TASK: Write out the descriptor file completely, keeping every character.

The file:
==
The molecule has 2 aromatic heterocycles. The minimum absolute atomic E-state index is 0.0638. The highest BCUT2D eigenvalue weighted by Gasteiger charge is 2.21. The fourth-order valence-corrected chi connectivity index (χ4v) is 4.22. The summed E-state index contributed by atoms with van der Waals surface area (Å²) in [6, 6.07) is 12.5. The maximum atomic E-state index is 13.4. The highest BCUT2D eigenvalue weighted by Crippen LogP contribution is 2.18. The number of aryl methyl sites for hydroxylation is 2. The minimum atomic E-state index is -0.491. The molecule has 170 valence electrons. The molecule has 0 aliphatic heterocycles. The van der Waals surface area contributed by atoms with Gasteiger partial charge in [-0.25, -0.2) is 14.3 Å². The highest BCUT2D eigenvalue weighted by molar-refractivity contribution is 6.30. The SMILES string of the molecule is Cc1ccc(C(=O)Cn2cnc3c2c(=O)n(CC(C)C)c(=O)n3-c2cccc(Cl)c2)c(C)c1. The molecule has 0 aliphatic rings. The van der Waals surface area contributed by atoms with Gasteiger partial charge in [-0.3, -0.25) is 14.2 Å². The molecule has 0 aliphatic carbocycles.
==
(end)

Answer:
The molecule has 2 aromatic heterocycles. The minimum absolute atomic E-state index is 0.0638. The highest BCUT2D eigenvalue weighted by Gasteiger charge is 2.21. The fourth-order valence-corrected chi connectivity index (χ4v) is 4.22. The summed E-state index contributed by atoms with van der Waals surface area (Å²) in [6, 6.07) is 12.5. The maximum atomic E-state index is 13.4. The highest BCUT2D eigenvalue weighted by Crippen LogP contribution is 2.18. The number of aryl methyl sites for hydroxylation is 2. The minimum atomic E-state index is -0.491. The molecule has 170 valence electrons. The molecule has 0 aliphatic heterocycles. The van der Waals surface area contributed by atoms with Gasteiger partial charge in [-0.25, -0.2) is 14.3 Å². The highest BCUT2D eigenvalue weighted by molar-refractivity contribution is 6.30. The SMILES string of the molecule is Cc1ccc(C(=O)Cn2cnc3c2c(=O)n(CC(C)C)c(=O)n3-c2cccc(Cl)c2)c(C)c1. The molecule has 0 aliphatic rings. The van der Waals surface area contributed by atoms with Gasteiger partial charge in [-0.3, -0.25) is 14.2 Å². The molecule has 0 aliphatic carbocycles.